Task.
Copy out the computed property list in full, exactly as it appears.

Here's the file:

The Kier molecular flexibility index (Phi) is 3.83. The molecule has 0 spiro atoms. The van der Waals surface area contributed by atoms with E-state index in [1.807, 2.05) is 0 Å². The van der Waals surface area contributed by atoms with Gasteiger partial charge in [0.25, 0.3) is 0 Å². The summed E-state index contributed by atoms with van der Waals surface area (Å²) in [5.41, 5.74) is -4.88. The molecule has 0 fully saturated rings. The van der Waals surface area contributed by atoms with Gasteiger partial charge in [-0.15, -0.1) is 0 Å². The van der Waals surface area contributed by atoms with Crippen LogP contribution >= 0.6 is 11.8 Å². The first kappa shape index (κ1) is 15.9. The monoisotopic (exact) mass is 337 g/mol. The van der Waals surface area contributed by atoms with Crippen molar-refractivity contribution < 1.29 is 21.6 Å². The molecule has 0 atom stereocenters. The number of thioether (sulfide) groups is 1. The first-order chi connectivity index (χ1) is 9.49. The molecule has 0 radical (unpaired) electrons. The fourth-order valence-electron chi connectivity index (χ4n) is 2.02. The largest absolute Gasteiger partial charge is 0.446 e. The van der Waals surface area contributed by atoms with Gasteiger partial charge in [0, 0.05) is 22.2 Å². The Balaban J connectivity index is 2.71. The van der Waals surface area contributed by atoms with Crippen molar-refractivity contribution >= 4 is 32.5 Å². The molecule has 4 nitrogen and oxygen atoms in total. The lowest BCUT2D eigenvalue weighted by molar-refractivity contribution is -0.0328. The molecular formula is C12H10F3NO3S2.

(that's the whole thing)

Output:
The Kier molecular flexibility index (Phi) is 3.83. The molecule has 0 spiro atoms. The van der Waals surface area contributed by atoms with E-state index in [1.807, 2.05) is 0 Å². The van der Waals surface area contributed by atoms with Gasteiger partial charge in [0.25, 0.3) is 0 Å². The summed E-state index contributed by atoms with van der Waals surface area (Å²) in [5.41, 5.74) is -4.88. The molecule has 0 fully saturated rings. The van der Waals surface area contributed by atoms with Gasteiger partial charge in [-0.15, -0.1) is 0 Å². The van der Waals surface area contributed by atoms with Crippen LogP contribution >= 0.6 is 11.8 Å². The first kappa shape index (κ1) is 15.9. The monoisotopic (exact) mass is 337 g/mol. The van der Waals surface area contributed by atoms with Crippen molar-refractivity contribution < 1.29 is 21.6 Å². The molecule has 0 atom stereocenters. The number of thioether (sulfide) groups is 1. The first-order chi connectivity index (χ1) is 9.49. The molecule has 0 radical (unpaired) electrons. The fourth-order valence-electron chi connectivity index (χ4n) is 2.02. The largest absolute Gasteiger partial charge is 0.446 e. The van der Waals surface area contributed by atoms with Gasteiger partial charge in [0, 0.05) is 22.2 Å². The Balaban J connectivity index is 2.71. The van der Waals surface area contributed by atoms with Crippen molar-refractivity contribution >= 4 is 32.5 Å². The molecule has 4 nitrogen and oxygen atoms in total. The lowest BCUT2D eigenvalue weighted by molar-refractivity contribution is -0.0328. The molecular formula is C12H10F3NO3S2.